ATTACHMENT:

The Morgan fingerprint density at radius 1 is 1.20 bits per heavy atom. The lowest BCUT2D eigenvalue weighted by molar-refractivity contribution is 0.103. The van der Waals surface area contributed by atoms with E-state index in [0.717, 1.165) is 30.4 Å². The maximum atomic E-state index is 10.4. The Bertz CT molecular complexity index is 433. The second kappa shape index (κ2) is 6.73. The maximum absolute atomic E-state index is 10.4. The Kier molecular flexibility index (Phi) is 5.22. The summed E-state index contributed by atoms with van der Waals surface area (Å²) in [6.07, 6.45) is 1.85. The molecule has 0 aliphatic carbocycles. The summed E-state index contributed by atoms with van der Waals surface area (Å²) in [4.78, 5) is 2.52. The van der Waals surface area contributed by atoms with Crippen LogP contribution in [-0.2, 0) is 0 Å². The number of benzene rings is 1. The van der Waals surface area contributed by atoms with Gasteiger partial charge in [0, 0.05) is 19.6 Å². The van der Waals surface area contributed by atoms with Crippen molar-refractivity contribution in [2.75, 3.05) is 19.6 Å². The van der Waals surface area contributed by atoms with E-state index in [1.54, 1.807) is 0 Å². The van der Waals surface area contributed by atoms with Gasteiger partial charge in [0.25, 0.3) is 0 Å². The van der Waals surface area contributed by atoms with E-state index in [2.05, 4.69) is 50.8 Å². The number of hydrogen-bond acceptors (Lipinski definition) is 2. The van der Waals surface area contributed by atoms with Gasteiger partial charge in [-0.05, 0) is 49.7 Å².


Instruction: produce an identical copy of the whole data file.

The Morgan fingerprint density at radius 1 is 1.20 bits per heavy atom. The lowest BCUT2D eigenvalue weighted by molar-refractivity contribution is 0.103. The van der Waals surface area contributed by atoms with E-state index in [0.717, 1.165) is 30.4 Å². The maximum atomic E-state index is 10.4. The Bertz CT molecular complexity index is 433. The second kappa shape index (κ2) is 6.73. The maximum absolute atomic E-state index is 10.4. The Kier molecular flexibility index (Phi) is 5.22. The summed E-state index contributed by atoms with van der Waals surface area (Å²) in [6.07, 6.45) is 1.85. The molecule has 0 aliphatic carbocycles. The summed E-state index contributed by atoms with van der Waals surface area (Å²) in [4.78, 5) is 2.52. The van der Waals surface area contributed by atoms with Crippen LogP contribution in [-0.2, 0) is 0 Å². The number of benzene rings is 1. The van der Waals surface area contributed by atoms with Gasteiger partial charge in [0, 0.05) is 19.6 Å². The van der Waals surface area contributed by atoms with Crippen molar-refractivity contribution in [2.75, 3.05) is 19.6 Å². The van der Waals surface area contributed by atoms with E-state index in [1.54, 1.807) is 0 Å². The van der Waals surface area contributed by atoms with Gasteiger partial charge in [0.25, 0.3) is 0 Å². The van der Waals surface area contributed by atoms with E-state index in [2.05, 4.69) is 50.8 Å². The number of hydrogen-bond acceptors (Lipinski definition) is 2. The van der Waals surface area contributed by atoms with Gasteiger partial charge in [-0.05, 0) is 49.7 Å².